Park and the greater good

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Park and the greater good

The 18th general elections cast light and shadow over the ruling Grand National Party. Winning a majority of the National Assembly and a landslide victory in the metro area are certainly bright sides. However, the blast caused by Pro-Park Geun-hye alliance, the alliance of independent candidates supporting Park and the Liberal Forward Party casts a shadow on the GNP. Ironically, the two main figures who cast this shadow are former GNP chairmen. It seems that there will be conflict among the ruling party members, rather than between the ruling and the opposition party. This is because the mainstream force of the GNP has broken promises and failed to make compromises. In August of last year, Park accepted her defeat in the party primary without resistance. She also denounced Lee Hoi-chang, the former party chairman, for running for the presidency as an independent candidate, splitting conservative votes. This gave leverage to Lee Myung-bak, who was then the candidate for the GNP. Park also campaigned for Lee in 13 cities and provinces as promised.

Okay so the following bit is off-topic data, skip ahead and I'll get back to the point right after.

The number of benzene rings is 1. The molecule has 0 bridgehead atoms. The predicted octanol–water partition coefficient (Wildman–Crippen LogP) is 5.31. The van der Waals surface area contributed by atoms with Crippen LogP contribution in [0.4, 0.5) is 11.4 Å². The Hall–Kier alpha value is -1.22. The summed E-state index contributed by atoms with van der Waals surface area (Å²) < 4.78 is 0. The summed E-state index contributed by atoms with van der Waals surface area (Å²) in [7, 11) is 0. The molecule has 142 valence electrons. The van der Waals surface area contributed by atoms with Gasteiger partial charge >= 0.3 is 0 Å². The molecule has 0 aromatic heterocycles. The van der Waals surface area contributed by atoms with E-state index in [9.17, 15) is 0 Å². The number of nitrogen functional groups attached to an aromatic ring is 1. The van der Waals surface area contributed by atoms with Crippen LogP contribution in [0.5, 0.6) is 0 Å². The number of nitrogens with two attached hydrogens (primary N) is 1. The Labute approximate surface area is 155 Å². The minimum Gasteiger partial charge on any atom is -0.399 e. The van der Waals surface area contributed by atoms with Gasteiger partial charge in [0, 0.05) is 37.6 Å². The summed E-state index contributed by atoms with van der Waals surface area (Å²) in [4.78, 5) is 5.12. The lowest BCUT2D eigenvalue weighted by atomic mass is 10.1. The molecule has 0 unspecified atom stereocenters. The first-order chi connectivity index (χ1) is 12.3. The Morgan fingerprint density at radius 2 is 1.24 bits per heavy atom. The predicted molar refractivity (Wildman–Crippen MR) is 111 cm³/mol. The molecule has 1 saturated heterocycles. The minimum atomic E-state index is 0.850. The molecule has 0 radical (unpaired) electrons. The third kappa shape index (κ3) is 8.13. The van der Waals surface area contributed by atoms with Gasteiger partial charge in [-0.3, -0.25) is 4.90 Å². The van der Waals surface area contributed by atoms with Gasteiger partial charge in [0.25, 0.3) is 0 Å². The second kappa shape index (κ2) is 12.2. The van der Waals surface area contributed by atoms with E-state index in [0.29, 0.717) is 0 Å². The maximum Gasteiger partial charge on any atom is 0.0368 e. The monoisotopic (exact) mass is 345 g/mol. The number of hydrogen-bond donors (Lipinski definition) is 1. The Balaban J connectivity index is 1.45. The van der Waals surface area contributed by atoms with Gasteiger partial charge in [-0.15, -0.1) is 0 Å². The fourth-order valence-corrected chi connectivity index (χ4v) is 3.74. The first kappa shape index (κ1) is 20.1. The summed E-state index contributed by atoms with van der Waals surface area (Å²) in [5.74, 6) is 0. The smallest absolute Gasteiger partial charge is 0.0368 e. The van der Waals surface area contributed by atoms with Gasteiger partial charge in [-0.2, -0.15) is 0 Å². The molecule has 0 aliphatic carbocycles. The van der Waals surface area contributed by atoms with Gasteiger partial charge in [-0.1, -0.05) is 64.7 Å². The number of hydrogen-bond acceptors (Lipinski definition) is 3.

When the presidential election was nearing, Lee Hoi-chang visited Park’s house three times to propose forming an alliance, but Park refused. Lee Myung-bak declared that he would keep Park as a partner in running the country if he was elected president. In January of this year, he met with Park and promised the nomination of candidates for legislative elections will be done fairly. But the result was the opposite. The party members close to Park were not nominated. Said Park: “I was cheated and so were the people.” She kept a low profile for 17 days in Daegu. The legislative election results show how this story ends.
GNP members must abide by principles. Basic principles in politics are to keep promises, compromise and unite. The mainstream GNP forces must accept that they have done wrong and do their best to seek cooperation from the Park faction. Whether the Pro-Park United and the alliance of independent candidates supporting Park can return to the GNP should be discussed in this respect. Park showed once again that she is a politician who abides by principles. Voters listened to her. Now in turn, she must contribute to stabilize the nation for the greater good. More than most, she aspired to assume power and gain a parliamentary majority. There are piles of work to do to resolve problems created in the past decade under the former liberal administrations. The GNP must not be preoccupied with conflicts created in the legislative elections. We hope that Park will think seriously about an effective way to run the country and state affairs.
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